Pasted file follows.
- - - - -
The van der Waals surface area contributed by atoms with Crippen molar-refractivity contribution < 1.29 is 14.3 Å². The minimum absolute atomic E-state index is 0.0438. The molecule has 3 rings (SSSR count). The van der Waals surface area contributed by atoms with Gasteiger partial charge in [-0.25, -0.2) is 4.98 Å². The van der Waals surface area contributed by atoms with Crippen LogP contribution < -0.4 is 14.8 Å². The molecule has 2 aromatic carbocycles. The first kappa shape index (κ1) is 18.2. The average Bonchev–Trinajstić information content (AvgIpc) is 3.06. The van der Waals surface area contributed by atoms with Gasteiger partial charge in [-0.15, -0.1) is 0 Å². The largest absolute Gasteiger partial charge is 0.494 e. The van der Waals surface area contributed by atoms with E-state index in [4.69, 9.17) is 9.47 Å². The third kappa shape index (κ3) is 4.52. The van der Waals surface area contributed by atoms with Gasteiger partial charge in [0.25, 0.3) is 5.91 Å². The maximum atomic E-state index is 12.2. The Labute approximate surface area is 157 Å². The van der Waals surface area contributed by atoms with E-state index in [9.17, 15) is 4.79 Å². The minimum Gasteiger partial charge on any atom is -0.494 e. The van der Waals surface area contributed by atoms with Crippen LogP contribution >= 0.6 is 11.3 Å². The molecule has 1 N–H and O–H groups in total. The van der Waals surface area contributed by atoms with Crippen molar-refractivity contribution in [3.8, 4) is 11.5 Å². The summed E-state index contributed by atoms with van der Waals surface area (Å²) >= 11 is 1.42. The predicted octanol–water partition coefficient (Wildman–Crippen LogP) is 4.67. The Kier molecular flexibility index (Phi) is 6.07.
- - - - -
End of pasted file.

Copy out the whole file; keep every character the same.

The van der Waals surface area contributed by atoms with Crippen molar-refractivity contribution < 1.29 is 14.3 Å². The minimum absolute atomic E-state index is 0.0438. The molecule has 3 rings (SSSR count). The van der Waals surface area contributed by atoms with Gasteiger partial charge in [-0.25, -0.2) is 4.98 Å². The van der Waals surface area contributed by atoms with Crippen LogP contribution < -0.4 is 14.8 Å². The molecule has 2 aromatic carbocycles. The first kappa shape index (κ1) is 18.2. The average Bonchev–Trinajstić information content (AvgIpc) is 3.06. The van der Waals surface area contributed by atoms with Gasteiger partial charge in [-0.15, -0.1) is 0 Å². The largest absolute Gasteiger partial charge is 0.494 e. The van der Waals surface area contributed by atoms with E-state index in [4.69, 9.17) is 9.47 Å². The third kappa shape index (κ3) is 4.52. The van der Waals surface area contributed by atoms with Gasteiger partial charge in [0.25, 0.3) is 5.91 Å². The maximum atomic E-state index is 12.2. The Labute approximate surface area is 157 Å². The van der Waals surface area contributed by atoms with E-state index in [9.17, 15) is 4.79 Å². The minimum Gasteiger partial charge on any atom is -0.494 e. The van der Waals surface area contributed by atoms with Crippen LogP contribution >= 0.6 is 11.3 Å². The molecule has 1 N–H and O–H groups in total. The van der Waals surface area contributed by atoms with Crippen molar-refractivity contribution in [3.8, 4) is 11.5 Å². The summed E-state index contributed by atoms with van der Waals surface area (Å²) >= 11 is 1.42. The predicted octanol–water partition coefficient (Wildman–Crippen LogP) is 4.67. The Kier molecular flexibility index (Phi) is 6.07.